What has become perfect, all that is ripe – wants to die. All that is unripe wants to live. All that suffers wants to live, that it may become ripe and joyous and longing – longing for what is further, higher, brighter.Friedrich Nietzsche (1844-1900)
And despite one’s current feelings and thoughts it is not necessary that one experience forty years of whole, integrated living to compensate for the previous forty years of shadow life. Even a few intense days can motivate an existential change where one retrospectively floods one’s entire life with meaning.
According to Irvin Yalom it is not difficult to discover the nature of death:
The method is deep personal reflection. The conditions are simple: solitude, silence, time, and freedom from the everyday world. If we can brush away or “bracket” the everyday world, if we reflect deeply upon our “situation” in the world, upon our existence, our boundaries, our possibilities, if we arrive at the ground that underlies all other ground we invariably confront the givens of existence, the “deep structures.”
To this end, Yalom mentions an exercise that can facilitate the idea of personal death.
On a blank sheet of paper draw a straight line. One end of the line represents your birth; the other end, your death. Draw a cross to represent where you are now. Mediate upon this for five minutes. This short, simple exercise almost invariably evokes powerful and profound reactions.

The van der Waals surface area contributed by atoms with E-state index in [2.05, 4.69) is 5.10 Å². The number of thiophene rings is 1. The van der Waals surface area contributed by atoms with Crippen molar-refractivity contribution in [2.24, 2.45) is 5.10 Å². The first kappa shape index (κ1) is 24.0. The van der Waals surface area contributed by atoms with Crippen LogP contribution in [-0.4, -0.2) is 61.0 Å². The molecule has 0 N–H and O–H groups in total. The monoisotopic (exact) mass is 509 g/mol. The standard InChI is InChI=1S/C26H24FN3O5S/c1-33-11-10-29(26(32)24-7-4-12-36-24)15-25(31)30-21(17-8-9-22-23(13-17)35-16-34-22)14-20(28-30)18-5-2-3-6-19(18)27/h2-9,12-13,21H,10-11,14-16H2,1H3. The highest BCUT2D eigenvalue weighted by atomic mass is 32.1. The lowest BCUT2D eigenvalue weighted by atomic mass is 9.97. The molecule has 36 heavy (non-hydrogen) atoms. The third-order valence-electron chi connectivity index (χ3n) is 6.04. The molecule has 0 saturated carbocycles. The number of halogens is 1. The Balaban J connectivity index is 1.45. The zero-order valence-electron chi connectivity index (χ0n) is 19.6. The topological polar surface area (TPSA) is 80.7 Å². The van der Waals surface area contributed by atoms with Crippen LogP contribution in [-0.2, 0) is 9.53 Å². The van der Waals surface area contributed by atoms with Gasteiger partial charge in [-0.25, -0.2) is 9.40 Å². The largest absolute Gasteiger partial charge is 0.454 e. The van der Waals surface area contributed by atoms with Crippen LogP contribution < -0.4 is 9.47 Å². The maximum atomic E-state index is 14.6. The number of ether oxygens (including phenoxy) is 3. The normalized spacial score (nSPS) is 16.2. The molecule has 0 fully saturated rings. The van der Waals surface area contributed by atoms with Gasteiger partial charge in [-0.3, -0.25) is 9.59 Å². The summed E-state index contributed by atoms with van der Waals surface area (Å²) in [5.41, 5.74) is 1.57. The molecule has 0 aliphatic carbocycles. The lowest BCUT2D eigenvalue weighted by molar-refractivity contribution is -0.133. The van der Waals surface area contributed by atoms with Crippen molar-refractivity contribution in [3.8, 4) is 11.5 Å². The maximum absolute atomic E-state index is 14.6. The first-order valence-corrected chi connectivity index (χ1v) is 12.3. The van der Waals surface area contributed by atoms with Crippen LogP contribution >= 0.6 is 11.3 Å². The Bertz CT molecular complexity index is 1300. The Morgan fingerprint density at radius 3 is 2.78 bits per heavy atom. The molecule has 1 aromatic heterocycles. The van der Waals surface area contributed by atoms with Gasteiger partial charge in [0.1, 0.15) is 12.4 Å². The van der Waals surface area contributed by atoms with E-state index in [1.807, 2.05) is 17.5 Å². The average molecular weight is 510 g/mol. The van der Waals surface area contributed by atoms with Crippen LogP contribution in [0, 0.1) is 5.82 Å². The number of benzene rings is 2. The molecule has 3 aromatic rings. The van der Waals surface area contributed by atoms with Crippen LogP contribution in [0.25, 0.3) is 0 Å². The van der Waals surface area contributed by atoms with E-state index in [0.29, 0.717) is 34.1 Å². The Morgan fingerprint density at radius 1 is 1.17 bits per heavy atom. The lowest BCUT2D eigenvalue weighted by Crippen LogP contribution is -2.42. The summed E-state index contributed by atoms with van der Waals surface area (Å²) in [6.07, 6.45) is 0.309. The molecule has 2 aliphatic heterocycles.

With those last words of advise from Irvin Yalom we conclude this introduction to death as an ultimate concern. If this post has warmed you to the existential tradition you can find more blog posts on Yalom’s thoughts on freedom and personal responsibility, existential isolation and meaninglessness here.
I also warmly encourage you to head directly to Irvin Yalom whose book “Existential Psychotherapy” from 1980 this blog post is based on. Irvin Yalom is a goldmine of inspiration and my biggest hope with this blog post is really for the reader to go straight to him. There is no substitute for his works.
The Skeleton-Man Show Death: The High Price of Living
In my new show Death: The High Price of Living I introduce the audience to the existential tradition. You can find more information about the show here that is specifically targeted educational institutions and companies, for instance, as a fun and engaging event at the yearly company art club assembly.